10. Norifumi “Kid” Yamamoto – As an overall fighter, Yamamoto is amazing. If we did a top ten pound-for-pound best fighters list that only looked at ability and technique, he’d be top ten without question. However, his recent injury is not going to help his stock considering he just recently came back from a long layoff. If someone on the cusp of the P4P top ten makes a strong run, they could debut at Yamamoto’s expense.

Heavyweight Changes:

— Fedor Emelianenko has supplanted Randy Couture as our number one ranked heavyweight. Couture hasn’t fought in almost a year, while Emelianenko fought this past January and then defeated a strong opponent in impressive fashion this past weekend.

— Couture falls to five due to inactivity.

— Andrei Arlovski moves up to number three. An impressive win against a top ten opponent counts for a lot.

— Josh Barnett is now our fourth ranked heavyweight. No, Pedro Rizzo isn’t top-ten anymore but Barnett has been more active and Rizzo and Jeff Monson are hardly tomato cans.

— Tim Sylvia and Ben Rothwell both drop. I still consider them top-ten caliber, but they have to be penalized in the rankings for their losses.

— Alistair Overeem debuts in the top-ten at nine. Pure fighting ability counts for a lot in my rankings and Overeem has plenty of natural talent. A fighter also needs the credentials to earn a spot in the top-ten and I think being the Strikeforce heavyweight champion and having a recent dominant win over Mark Hunt definitely counts for something.

Light Heavyweight Changes:

— Vladimir Matyushenko falls out of the top-ten. If you aren’t facing top-ten opponents on a regular basis, you need to be active. Matyushenko hasn’t fought since April and with others nipping on his heels behind him, it was time to make a change.

— Antonio Rogerio Nogueira returns to the top-ten at nine. He has the pure fighting ability but inactivity has been his downfall. But he looked great against Edwin Dewees and as long as he’s active, I don’t see how he can’t be viewed as one of the top light heavyweights in the world.

Lightweight Changes:

— Shinya Aoki may have lost in the DREAM lightweight GP finals, but his win in the semifinals over Caol Uno counts for something and earns him a spot at three.

— Eddie Alvarez moves up to five. No, he didn’t win the lightweight GP, but he didn’t lose it either. He went undefeated in the GP against top fighters and won this past weekend in the semifinals against a top-ten opponent in Tatsuya Kawajiri. A lot of people aren’t giving Alvarez the credit he deserves.

— Joachim Hansen fell out of the top-ten after losing to Alvarez but moves back in at six following two wins in one night, as well as the DREAM lightweight GP. Kultar Gill is a respectable opponent and a win over Aoki is just huge.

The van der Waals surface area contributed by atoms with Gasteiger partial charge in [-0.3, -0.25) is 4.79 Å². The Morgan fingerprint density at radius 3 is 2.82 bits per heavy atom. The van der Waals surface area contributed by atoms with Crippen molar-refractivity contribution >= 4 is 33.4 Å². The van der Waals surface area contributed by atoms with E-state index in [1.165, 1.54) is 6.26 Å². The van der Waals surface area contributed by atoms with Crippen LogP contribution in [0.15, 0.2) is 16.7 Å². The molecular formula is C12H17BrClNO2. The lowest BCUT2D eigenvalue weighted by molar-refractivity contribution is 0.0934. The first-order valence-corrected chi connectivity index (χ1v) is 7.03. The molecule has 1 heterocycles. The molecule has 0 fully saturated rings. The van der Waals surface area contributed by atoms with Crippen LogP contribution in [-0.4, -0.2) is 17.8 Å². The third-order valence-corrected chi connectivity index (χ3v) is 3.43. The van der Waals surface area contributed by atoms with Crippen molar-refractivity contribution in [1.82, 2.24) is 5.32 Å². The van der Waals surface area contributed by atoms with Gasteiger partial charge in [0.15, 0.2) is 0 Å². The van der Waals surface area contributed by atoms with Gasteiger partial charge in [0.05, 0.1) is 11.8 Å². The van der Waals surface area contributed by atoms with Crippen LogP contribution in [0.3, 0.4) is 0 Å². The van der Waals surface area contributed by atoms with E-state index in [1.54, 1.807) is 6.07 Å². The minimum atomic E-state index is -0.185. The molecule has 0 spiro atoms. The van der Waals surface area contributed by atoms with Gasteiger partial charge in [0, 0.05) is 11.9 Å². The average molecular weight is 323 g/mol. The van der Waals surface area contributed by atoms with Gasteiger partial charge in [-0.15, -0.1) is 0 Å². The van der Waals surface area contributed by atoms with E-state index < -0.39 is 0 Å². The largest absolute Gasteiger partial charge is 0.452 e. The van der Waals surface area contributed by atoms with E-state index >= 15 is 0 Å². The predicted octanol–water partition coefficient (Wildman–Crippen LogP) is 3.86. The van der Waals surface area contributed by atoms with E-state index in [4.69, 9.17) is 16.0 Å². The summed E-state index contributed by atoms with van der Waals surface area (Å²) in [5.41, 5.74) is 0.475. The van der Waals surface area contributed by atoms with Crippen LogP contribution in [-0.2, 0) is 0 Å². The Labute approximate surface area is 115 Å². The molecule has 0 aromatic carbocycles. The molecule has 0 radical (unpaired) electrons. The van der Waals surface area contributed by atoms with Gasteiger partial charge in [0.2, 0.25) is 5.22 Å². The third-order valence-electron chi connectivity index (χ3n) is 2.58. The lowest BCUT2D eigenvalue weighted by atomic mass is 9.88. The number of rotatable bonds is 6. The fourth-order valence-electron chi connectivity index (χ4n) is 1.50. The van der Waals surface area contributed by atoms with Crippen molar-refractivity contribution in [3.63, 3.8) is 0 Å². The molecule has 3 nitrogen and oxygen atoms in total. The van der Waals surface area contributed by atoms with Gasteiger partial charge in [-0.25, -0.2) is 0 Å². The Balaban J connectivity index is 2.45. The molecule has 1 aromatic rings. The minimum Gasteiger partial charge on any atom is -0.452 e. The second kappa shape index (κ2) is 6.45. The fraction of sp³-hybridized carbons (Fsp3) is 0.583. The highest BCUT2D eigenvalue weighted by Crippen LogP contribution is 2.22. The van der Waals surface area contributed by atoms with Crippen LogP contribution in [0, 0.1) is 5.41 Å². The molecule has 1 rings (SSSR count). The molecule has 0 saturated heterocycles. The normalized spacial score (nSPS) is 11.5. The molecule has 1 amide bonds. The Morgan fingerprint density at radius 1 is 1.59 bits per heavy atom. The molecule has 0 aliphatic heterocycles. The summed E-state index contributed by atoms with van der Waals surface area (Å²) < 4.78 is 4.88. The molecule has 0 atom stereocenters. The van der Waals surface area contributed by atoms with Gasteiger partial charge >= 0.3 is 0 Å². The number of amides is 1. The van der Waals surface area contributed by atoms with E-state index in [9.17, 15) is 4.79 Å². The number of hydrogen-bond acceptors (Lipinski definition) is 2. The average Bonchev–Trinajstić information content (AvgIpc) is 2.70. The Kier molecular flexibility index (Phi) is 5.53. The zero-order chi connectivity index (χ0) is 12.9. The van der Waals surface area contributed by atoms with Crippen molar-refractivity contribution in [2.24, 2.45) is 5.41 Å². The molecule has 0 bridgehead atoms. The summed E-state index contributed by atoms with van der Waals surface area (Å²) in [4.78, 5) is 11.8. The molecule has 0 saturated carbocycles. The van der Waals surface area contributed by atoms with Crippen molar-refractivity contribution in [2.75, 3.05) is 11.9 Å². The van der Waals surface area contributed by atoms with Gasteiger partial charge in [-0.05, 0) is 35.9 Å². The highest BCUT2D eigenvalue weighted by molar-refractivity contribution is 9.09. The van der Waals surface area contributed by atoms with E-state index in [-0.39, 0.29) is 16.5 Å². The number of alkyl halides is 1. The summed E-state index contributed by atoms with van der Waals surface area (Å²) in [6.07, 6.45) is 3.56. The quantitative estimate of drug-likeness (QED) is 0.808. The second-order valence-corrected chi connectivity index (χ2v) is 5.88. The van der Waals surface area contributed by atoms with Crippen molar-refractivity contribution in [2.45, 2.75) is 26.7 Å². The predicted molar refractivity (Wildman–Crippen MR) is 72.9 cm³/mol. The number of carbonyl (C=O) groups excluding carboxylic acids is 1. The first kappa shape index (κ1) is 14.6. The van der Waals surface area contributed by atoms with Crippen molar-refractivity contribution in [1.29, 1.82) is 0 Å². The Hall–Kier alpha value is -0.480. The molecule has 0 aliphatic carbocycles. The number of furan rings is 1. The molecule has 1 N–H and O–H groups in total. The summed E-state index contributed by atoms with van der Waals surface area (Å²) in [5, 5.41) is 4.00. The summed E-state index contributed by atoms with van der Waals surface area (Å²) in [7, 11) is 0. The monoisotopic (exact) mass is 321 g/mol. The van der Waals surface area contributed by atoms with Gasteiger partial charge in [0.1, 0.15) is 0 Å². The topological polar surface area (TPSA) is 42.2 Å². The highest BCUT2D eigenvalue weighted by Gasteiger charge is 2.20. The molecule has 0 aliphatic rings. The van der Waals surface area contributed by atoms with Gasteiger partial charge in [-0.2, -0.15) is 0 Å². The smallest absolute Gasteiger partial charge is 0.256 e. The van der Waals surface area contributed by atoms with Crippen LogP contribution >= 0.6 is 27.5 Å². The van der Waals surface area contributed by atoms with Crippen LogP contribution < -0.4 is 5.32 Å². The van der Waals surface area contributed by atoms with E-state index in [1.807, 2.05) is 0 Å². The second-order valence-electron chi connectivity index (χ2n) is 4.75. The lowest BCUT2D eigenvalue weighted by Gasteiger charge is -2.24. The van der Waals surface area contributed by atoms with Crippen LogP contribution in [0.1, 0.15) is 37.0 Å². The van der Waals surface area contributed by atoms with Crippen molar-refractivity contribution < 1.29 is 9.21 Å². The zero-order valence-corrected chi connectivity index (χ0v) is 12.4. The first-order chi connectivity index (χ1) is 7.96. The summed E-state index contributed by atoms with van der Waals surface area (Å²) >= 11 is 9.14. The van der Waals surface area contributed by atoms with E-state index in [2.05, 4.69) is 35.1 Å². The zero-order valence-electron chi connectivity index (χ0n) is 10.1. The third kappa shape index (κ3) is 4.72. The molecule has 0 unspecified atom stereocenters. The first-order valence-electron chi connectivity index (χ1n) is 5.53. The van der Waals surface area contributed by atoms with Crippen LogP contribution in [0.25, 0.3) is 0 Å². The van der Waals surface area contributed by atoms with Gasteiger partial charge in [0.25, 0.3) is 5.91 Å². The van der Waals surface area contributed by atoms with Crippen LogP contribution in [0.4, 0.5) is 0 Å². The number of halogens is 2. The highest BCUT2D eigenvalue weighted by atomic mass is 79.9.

— Tatsuya Kawajiri falls to seven. There’s nothing to be ashamed of in losing to Alvarez, but in order for others to move up, he needs to move down.

— Gilbert Melendez falls out of the top ten because he has two consecutive losses and others ranked behind him have earned the right to move up.

Featherweight Changes:

— On second thought, I realized I wasn’t giving Mike Brown the credit he deserved. A win over Jeff Curran, a top-ten caliber opponent, means a lot. Brown is without question one of the best 145 lbs. fighters in the world and belongs at four.

— Antonio Carvalho falls out of the top-ten. He’s a tremendous talent, but it’s hard to keep a guy in the top-ten when he’s lost three out of his last four fights — no matter how good he is.

General Comments:

— Sean Sherk is not ranked in my top ten lightweights because it’s been since October 14, 2006 since he posted an undisputed victory. Yes, he beat Hermes Franca at UFC 73 in July of 2007, but the win is tainted and should have been ruled a no contest since both fighters tested positive for performance enhancers.

— Matt Serra is not ranked in my top ten welterweights because it’s one of the deepest weight classes in the world. And prior to UFC 53, he was almost exclusively a lightweight fighter. As a welterweight, he has just two wins in the last four years. In fact, he has just two total wins in the last four years. A win over Georges St. Pierre earns you a lot of points, but a fighter can’t live off one big win. Now that he’s no longer the UFC welterweight champion, I see no reason to continue ranking Serra in the top-ten until he starts putting up some victories.

Remember, you can view our complete rankings by weight class by clicking here.